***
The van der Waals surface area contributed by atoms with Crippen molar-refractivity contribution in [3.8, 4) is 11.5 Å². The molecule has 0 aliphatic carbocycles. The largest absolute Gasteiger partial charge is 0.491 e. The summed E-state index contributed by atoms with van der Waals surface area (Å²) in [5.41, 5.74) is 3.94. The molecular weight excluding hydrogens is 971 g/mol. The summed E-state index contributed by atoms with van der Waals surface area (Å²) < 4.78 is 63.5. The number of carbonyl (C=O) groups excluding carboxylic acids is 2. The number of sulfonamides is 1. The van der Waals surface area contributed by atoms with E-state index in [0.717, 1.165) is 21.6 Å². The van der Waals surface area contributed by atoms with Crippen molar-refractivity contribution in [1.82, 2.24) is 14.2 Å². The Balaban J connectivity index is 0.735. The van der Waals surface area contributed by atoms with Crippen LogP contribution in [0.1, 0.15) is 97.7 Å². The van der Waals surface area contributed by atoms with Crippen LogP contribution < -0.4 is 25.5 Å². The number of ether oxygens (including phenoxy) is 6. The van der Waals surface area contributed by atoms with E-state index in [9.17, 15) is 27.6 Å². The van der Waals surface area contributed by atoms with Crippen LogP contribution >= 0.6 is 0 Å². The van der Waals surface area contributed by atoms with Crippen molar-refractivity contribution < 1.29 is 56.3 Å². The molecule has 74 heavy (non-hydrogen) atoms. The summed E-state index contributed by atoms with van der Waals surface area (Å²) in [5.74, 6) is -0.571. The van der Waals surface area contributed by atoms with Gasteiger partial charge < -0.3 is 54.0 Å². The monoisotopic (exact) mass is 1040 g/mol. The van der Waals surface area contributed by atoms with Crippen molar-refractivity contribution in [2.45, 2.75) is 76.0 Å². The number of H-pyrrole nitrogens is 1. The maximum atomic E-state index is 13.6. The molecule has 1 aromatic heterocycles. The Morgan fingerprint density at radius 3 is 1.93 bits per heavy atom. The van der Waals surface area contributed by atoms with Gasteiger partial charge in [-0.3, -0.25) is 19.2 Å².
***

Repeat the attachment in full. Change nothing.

The van der Waals surface area contributed by atoms with Crippen molar-refractivity contribution in [3.8, 4) is 11.5 Å². The molecule has 0 aliphatic carbocycles. The largest absolute Gasteiger partial charge is 0.491 e. The summed E-state index contributed by atoms with van der Waals surface area (Å²) in [5.41, 5.74) is 3.94. The molecular weight excluding hydrogens is 971 g/mol. The summed E-state index contributed by atoms with van der Waals surface area (Å²) < 4.78 is 63.5. The number of carbonyl (C=O) groups excluding carboxylic acids is 2. The number of sulfonamides is 1. The van der Waals surface area contributed by atoms with E-state index in [0.717, 1.165) is 21.6 Å². The van der Waals surface area contributed by atoms with Crippen molar-refractivity contribution in [1.82, 2.24) is 14.2 Å². The Balaban J connectivity index is 0.735. The van der Waals surface area contributed by atoms with Crippen LogP contribution in [0.1, 0.15) is 97.7 Å². The van der Waals surface area contributed by atoms with Crippen LogP contribution < -0.4 is 25.5 Å². The number of ether oxygens (including phenoxy) is 6. The van der Waals surface area contributed by atoms with E-state index in [9.17, 15) is 27.6 Å². The van der Waals surface area contributed by atoms with Crippen LogP contribution >= 0.6 is 0 Å². The van der Waals surface area contributed by atoms with Crippen molar-refractivity contribution < 1.29 is 56.3 Å². The molecule has 74 heavy (non-hydrogen) atoms. The summed E-state index contributed by atoms with van der Waals surface area (Å²) in [5.74, 6) is -0.571. The van der Waals surface area contributed by atoms with Gasteiger partial charge < -0.3 is 54.0 Å². The monoisotopic (exact) mass is 1040 g/mol. The van der Waals surface area contributed by atoms with Crippen molar-refractivity contribution in [2.45, 2.75) is 76.0 Å². The number of H-pyrrole nitrogens is 1. The maximum atomic E-state index is 13.6. The molecule has 1 aromatic heterocycles. The Morgan fingerprint density at radius 3 is 1.93 bits per heavy atom. The van der Waals surface area contributed by atoms with Gasteiger partial charge in [-0.3, -0.25) is 19.2 Å².